Properties of hydraulic and non-hydraulic limes for use in construction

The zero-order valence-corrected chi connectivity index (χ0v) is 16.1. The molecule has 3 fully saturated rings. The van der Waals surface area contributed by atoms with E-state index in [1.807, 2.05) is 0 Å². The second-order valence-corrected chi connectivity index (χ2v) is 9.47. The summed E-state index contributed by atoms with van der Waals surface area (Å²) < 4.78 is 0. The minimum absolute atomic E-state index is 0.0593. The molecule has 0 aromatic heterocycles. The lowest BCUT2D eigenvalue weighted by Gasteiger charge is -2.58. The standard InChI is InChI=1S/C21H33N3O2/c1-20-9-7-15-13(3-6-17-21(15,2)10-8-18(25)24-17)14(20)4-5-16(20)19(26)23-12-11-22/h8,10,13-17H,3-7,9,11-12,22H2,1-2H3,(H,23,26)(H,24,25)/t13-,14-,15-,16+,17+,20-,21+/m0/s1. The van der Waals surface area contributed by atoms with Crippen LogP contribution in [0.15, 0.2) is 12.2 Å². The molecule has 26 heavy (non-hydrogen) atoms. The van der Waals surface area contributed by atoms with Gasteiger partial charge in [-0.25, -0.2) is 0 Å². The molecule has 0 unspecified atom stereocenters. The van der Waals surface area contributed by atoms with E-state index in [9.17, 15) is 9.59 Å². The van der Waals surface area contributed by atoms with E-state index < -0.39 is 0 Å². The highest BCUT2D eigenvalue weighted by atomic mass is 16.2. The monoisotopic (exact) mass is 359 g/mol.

The term "lime" comes from the word limestone. Limestone rocks were converted to lime powder by burning (calcining). The process of converting limestone to lime was an old process and it has been well documented, archaeologically. It has been established that the production of lime is the oldest industrial process can"ied out by humankind, dating back thousands of years. In fact, 3650 years ago Moses instructed the people of Israel, after they crossed the Jordan River, to set up large stones and whitewash them with lime and write the laws of God in lime. Lime was the most commonly used cementatious binder until about a century ago, when its use started to decline. It was replaced by Portland cement, a material essentially developed for structural purposes in the era of the industrial revolution. Portland cement has certain advantages over lime. The material develops strength and hardens faster for work to be carried out at a greater pace with better quality control and agreed standards. It has now become the dominant cementitious binder, part of it due to aggressive marketing of the material by the manufacturers. The use of Portland cement in the restoration and conservation of old buildings and structures in the UK over the past few years has resulted in a series of problems and cost millions of Pounds to eradicate. The decline in the use of lime in many countries has not only caused a diminution of its production, but has also contributed to a gradual disappearance of the traditional skills required both to produce a high quality product and to use it in construction. Therefore it is necessary to reintroduce and revive the old tradition of using lime by providing more information about its production and use. At present there are no comprehensive standards or code of practices, British or European to aid engineers and contractors in the use of hydraulic and non hydraulic limes in construction. BS EN 459 (2001) gives guidance on the chemical and physical properties of limes but it does not provide vital information about lime-based mortars e.g. mix proportions, mixing process, bond with masonry units, curing methods and all other necessary aspects to assess in the use of the material in construction. At present it is very easy for engineers, contractors and consultants to misuse lime mortars in new construction or in restoration and conservation of old buildings. Part of the decline in production of lime and reluctance of use in construction is due to the lack of understanding of the material properties and its performance in structures. Therefore it is necessary to examine and revive the old tradition in using lime mortars in construction and look at the new technologies used presently in the production process in order to provide the necessary background and information to aid the use of the material The present study provides a literature review, test results, discussions, conclusions and background information to set up standards in the production and use of hydraulic and non-hydraulic limes and their mortars in the construction of new buildings and the restoration and conservation of old buildings. Hydraulic and non-hydraulic limes have an excellent track record in buildings through history but their use in the UK was missed for some thirty years or more. Part of the reason for undertaking this research programme was to examine the properties of pre-packaged hydraulic limes available in the market at present. The properties of limes vary considerably dependent on the raw materials, composition and manufacturing process. The results of this study showed that there was a great variation in the properties and performance of limes and their mortars. The results also showed that the properties of lime mortar improved by adding different percentages of POliland cement. The research examined the effect of sand grading on the lime mortars compreSSIve, splitting and brick/mortar bond strength. The thesis also investigated the effects of using different casting moulds and curing methods on mortar strength. The results showed that the porosity of lime mortar was one of the reasons it was a success in the past and why it was so important nowadays to use it in the restoration and conservation of historic buildings.